At the Munich Motor Show (IAA Mobility), German Chancellor Olaf Scholz announced that in the coming weeks, the country will become “the first in Europe to introduce a law requiring 80% of service station operators to offer fast charging options of at least 150 kW for electric cars.”
With this significant improvement to Germany’s infrastructure, the aim is to increase the number of public charging stations from the current 90,000 to one million by 2030, with the ultimate goal of accelerating the adoption of electric vehicles in the country.
By then, Germany expects to have around 15 million electric cars on its roads.
A decisive boost for electric cars
According to Reuters, at the end of last April, there were only 1.2 million electric vehicles on German roads, so raising that number to 15 million in just seven years is nothing short of ambitious.
The main hurdles for the adoption of an electric car are its price, range, and the lack of charging points, but with this measure, the German government aims to find a turning point.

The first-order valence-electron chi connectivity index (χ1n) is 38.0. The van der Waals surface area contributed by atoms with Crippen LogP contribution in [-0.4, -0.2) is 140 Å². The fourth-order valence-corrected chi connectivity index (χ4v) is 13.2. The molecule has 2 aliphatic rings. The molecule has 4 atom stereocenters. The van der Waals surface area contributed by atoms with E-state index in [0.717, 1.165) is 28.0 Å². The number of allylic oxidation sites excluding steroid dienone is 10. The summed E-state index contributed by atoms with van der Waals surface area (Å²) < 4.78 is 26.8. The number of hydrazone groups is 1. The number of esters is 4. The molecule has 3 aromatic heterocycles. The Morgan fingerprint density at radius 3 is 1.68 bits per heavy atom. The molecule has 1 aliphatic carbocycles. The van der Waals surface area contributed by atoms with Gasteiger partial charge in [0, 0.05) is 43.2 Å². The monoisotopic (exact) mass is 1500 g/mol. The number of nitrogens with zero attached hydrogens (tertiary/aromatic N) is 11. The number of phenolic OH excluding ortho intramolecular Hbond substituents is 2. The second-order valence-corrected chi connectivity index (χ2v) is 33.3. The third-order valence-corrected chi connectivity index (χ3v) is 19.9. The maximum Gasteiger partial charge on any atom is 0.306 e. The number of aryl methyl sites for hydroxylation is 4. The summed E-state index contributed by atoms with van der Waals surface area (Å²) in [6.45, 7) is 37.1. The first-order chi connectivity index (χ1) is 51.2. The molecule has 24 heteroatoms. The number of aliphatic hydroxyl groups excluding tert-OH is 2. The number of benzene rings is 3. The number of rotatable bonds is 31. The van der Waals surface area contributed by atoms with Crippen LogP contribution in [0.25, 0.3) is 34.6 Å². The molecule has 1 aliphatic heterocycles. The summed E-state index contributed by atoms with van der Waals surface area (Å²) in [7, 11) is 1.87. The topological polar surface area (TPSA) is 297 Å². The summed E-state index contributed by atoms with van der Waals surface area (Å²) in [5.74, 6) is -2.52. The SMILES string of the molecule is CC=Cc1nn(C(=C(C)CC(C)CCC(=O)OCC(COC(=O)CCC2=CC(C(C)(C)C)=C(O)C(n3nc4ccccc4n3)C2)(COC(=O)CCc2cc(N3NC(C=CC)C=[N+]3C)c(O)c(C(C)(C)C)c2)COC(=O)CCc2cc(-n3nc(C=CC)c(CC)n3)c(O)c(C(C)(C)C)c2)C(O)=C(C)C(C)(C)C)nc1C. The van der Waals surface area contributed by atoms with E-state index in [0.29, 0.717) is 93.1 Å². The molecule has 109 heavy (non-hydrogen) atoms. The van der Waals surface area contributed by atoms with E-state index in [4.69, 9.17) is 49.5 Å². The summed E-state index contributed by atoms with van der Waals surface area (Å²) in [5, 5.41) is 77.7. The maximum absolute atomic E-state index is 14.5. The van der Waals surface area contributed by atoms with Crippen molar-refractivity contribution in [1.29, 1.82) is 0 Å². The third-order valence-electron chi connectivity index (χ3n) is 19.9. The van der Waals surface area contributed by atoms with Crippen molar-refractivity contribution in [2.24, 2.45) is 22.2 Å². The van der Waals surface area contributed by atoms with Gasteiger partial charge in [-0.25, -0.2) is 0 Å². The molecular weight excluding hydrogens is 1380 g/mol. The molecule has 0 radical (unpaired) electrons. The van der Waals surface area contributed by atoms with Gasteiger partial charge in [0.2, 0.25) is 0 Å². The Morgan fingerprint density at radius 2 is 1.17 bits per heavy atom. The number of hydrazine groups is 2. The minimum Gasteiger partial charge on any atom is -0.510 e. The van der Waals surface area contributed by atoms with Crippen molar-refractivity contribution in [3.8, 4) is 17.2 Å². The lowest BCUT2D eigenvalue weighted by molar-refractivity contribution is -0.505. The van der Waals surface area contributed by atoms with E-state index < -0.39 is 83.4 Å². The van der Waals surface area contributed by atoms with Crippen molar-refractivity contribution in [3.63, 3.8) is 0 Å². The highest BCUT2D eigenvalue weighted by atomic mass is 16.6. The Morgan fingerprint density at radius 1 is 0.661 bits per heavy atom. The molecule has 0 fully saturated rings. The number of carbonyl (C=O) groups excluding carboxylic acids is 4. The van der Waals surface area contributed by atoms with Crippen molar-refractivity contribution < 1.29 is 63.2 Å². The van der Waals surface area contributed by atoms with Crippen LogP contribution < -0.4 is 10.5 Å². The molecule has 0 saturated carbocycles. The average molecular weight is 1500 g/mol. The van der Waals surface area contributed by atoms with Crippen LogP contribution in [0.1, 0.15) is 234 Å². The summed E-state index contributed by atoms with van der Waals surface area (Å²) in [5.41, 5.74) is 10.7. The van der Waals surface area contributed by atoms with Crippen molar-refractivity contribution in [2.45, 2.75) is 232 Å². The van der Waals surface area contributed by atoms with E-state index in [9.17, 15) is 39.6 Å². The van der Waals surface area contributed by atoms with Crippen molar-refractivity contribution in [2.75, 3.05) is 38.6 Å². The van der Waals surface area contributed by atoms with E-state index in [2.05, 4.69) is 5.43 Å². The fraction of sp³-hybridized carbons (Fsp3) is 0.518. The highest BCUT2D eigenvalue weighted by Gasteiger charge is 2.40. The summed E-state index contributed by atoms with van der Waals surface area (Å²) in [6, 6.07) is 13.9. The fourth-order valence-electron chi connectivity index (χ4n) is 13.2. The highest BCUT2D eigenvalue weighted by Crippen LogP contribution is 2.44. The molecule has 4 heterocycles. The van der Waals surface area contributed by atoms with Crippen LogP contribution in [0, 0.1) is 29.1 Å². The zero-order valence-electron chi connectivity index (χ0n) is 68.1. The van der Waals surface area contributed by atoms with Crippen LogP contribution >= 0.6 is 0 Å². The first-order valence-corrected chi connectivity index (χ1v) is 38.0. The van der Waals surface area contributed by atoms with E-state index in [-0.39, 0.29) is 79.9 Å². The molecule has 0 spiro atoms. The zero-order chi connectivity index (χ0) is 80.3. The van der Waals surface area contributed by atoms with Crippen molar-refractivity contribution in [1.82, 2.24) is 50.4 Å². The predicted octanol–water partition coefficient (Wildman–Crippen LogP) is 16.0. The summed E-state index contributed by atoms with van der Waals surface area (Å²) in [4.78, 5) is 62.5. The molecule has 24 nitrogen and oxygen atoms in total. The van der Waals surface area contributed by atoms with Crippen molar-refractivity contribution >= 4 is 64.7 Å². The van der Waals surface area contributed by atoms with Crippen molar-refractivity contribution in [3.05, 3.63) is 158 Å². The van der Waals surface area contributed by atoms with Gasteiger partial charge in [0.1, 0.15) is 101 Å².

The legislation proposed by Scholz could be a key tool for Germany to be prepared for electric vehicles.
The country has already witnessed legal battles in this area, with Tesla suing Germany’s largest gas station operator, Tank & Rest, earlier this year for the rights to install charging stations on crucial routes.
“Expanding the charging network will make range anxiety a thing of the past for electric vehicle drivers,” said Scholz.
This measure, in line with similar ones already underway in Europe, will be warmly welcomed by the electric vehicle industry and manufacturers.
If successful, it is hoped that both other European countries and those beyond our borders will follow the German example.
For instance, in the United States, the oil giant Shell has been considering the possibility of installing chargers at all its gas stations for some time, but there has not yet been legislative impetus to compel them to do so.
Currently, the investment required for Germany to implement its charging network and details such as whether the new law will mandate the ability to pay for charges with a simple bank card instead of the various current apps have not been disclosed.
Additionally, customers should be informed in advance about the exact price of each charge, which does not always happen.
The European goal of a dense, efficient, and user-friendly infrastructure by 2030 is certainly very ambitious, but it is also necessary if Europe wants to achieve the transition to electric vehicles.